‘Horrid to see’: Indonesian mob kills 300 crocodiles in revenge attack (PHOTOS)

‘Horrid to see’: Indonesian mob kills 300 crocodiles in revenge attack (PHOTOS)
A mob of Indonesian villagers slaughtered hundreds of crocodiles in revenge for the death of a local man killed by one of the aquatic reptiles at a breeding farm.

Hundreds of locals armed with knives, machetes and shovels descended upon the crocodile farm, in the West Papua province, on Saturday following the man’s funeral and carried out the croc massacre.

The victim, identified as Sugito, died after he fell into an enclosure at the farm while looking for grass to feed his livestock on Friday. He was bitten on the leg before being fatally struck by the tail of one of the crocodiles, according to police and conservation officials.

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Family members and locals were enraged by the incident and blamed the close vicinity of the reptile farm to a residential area, reported Indonesian media outlet Kompass. “The breeding should not be open and these animals should be placed away from the farm location of livestock,” one local resident said.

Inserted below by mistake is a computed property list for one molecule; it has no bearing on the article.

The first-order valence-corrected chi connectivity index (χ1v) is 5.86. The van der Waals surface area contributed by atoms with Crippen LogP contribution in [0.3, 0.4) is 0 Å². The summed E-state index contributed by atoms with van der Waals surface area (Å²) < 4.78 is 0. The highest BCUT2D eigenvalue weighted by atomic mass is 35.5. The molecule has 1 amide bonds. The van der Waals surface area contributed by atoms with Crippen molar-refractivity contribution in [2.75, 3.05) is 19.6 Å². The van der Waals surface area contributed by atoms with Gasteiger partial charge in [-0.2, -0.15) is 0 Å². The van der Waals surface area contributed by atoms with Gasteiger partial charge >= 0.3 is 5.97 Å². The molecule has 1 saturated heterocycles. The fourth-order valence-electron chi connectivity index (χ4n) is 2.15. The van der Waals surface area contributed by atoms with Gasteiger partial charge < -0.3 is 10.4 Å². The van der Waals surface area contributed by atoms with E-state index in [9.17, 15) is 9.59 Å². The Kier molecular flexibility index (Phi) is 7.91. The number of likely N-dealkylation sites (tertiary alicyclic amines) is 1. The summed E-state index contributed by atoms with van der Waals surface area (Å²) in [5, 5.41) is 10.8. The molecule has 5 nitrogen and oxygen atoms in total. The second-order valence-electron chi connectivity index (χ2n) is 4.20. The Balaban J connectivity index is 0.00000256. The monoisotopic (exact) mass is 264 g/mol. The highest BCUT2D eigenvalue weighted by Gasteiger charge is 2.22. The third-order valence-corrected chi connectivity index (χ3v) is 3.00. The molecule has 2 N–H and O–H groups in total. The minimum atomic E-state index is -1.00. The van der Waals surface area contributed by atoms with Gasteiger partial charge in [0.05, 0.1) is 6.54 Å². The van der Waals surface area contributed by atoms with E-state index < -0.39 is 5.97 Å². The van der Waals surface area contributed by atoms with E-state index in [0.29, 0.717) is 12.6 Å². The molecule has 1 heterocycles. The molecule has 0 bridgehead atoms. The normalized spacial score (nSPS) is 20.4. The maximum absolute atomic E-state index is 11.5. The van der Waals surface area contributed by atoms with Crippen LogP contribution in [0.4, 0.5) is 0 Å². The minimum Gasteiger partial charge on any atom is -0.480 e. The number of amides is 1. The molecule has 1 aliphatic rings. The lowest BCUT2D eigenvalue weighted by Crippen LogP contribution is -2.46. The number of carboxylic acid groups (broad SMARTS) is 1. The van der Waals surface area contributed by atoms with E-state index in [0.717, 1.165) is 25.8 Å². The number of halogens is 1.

“The residents used knives to slaughter the crocodiles,” an eyewitness told The Jakarta Post. “The crocodiles were caught and dragged outside and stabbed to death. It was so horrid to see.”

Almost 300 captive crocodiles were killed in the savage attack, ranging from four-inch-long babies to two-meter adults. Photos of the aftermath show hundreds of bloodied carcasses piled on top of each other while villagers, including children, look on.

Police say they tried to stop the mass killing but were outnumbered by the mob, which reportedly involved hundreds of angry family members and residents.

Authorities said they are investigating the attack and have not ruled out the possibility of pressing criminal charges. “For now we are still questioning the witnesses,” said Dewa Made Sidan Sutrahna, the Sorong district’s police chief.

West Papua Natural Resources Conservation Agency chief Basar Manullang criticised the retaliatory attack, saying the farm operated legally but that the crocodile slaughter “violated the law on destroying others’ property.” The farm had also agreed to pay the family compensation, according to Manullang.

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